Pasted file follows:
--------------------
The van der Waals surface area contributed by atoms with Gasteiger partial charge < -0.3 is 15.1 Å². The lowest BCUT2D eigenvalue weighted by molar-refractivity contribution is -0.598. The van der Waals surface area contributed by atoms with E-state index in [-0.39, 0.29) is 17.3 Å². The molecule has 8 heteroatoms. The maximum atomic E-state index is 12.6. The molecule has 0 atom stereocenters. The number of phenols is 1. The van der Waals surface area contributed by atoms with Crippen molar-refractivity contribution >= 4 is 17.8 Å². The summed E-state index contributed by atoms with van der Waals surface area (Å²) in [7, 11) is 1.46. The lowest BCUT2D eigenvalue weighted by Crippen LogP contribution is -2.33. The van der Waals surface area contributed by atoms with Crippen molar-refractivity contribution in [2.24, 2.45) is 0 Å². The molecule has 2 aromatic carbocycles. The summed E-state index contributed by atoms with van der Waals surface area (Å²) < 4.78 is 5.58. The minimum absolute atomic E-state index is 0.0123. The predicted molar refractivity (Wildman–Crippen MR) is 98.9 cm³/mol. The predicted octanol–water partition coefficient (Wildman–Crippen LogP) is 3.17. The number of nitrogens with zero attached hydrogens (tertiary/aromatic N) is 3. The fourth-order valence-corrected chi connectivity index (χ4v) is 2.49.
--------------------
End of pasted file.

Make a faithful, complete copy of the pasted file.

The van der Waals surface area contributed by atoms with Gasteiger partial charge < -0.3 is 15.1 Å². The lowest BCUT2D eigenvalue weighted by molar-refractivity contribution is -0.598. The van der Waals surface area contributed by atoms with E-state index in [-0.39, 0.29) is 17.3 Å². The molecule has 8 heteroatoms. The maximum atomic E-state index is 12.6. The molecule has 0 atom stereocenters. The number of phenols is 1. The van der Waals surface area contributed by atoms with Crippen molar-refractivity contribution >= 4 is 17.8 Å². The summed E-state index contributed by atoms with van der Waals surface area (Å²) in [7, 11) is 1.46. The lowest BCUT2D eigenvalue weighted by Crippen LogP contribution is -2.33. The van der Waals surface area contributed by atoms with Crippen molar-refractivity contribution in [2.24, 2.45) is 0 Å². The molecule has 2 aromatic carbocycles. The summed E-state index contributed by atoms with van der Waals surface area (Å²) < 4.78 is 5.58. The minimum absolute atomic E-state index is 0.0123. The predicted molar refractivity (Wildman–Crippen MR) is 98.9 cm³/mol. The predicted octanol–water partition coefficient (Wildman–Crippen LogP) is 3.17. The number of nitrogens with zero attached hydrogens (tertiary/aromatic N) is 3. The fourth-order valence-corrected chi connectivity index (χ4v) is 2.49.